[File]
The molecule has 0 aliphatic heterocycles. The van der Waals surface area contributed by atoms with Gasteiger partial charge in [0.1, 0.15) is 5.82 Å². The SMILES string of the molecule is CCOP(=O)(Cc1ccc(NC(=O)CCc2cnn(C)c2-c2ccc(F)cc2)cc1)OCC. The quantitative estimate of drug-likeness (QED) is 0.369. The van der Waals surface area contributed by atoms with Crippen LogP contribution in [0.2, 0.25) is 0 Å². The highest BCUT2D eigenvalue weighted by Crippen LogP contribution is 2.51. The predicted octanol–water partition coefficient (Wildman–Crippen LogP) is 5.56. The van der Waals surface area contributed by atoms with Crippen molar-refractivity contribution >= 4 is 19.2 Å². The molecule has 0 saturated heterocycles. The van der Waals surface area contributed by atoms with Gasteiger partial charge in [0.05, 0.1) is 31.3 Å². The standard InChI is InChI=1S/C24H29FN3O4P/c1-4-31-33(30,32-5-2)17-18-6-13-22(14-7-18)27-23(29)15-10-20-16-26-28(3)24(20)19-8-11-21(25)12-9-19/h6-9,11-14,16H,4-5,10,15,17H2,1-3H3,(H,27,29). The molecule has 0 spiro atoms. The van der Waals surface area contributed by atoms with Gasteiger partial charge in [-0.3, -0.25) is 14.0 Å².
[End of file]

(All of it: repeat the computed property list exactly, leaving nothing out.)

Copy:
The molecule has 0 aliphatic heterocycles. The van der Waals surface area contributed by atoms with Gasteiger partial charge in [0.1, 0.15) is 5.82 Å². The SMILES string of the molecule is CCOP(=O)(Cc1ccc(NC(=O)CCc2cnn(C)c2-c2ccc(F)cc2)cc1)OCC. The quantitative estimate of drug-likeness (QED) is 0.369. The van der Waals surface area contributed by atoms with Crippen LogP contribution in [0.2, 0.25) is 0 Å². The highest BCUT2D eigenvalue weighted by Crippen LogP contribution is 2.51. The predicted octanol–water partition coefficient (Wildman–Crippen LogP) is 5.56. The van der Waals surface area contributed by atoms with Crippen molar-refractivity contribution >= 4 is 19.2 Å². The molecule has 0 saturated heterocycles. The van der Waals surface area contributed by atoms with Gasteiger partial charge in [0.05, 0.1) is 31.3 Å². The standard InChI is InChI=1S/C24H29FN3O4P/c1-4-31-33(30,32-5-2)17-18-6-13-22(14-7-18)27-23(29)15-10-20-16-26-28(3)24(20)19-8-11-21(25)12-9-19/h6-9,11-14,16H,4-5,10,15,17H2,1-3H3,(H,27,29). The molecule has 0 spiro atoms. The van der Waals surface area contributed by atoms with Gasteiger partial charge in [-0.3, -0.25) is 14.0 Å².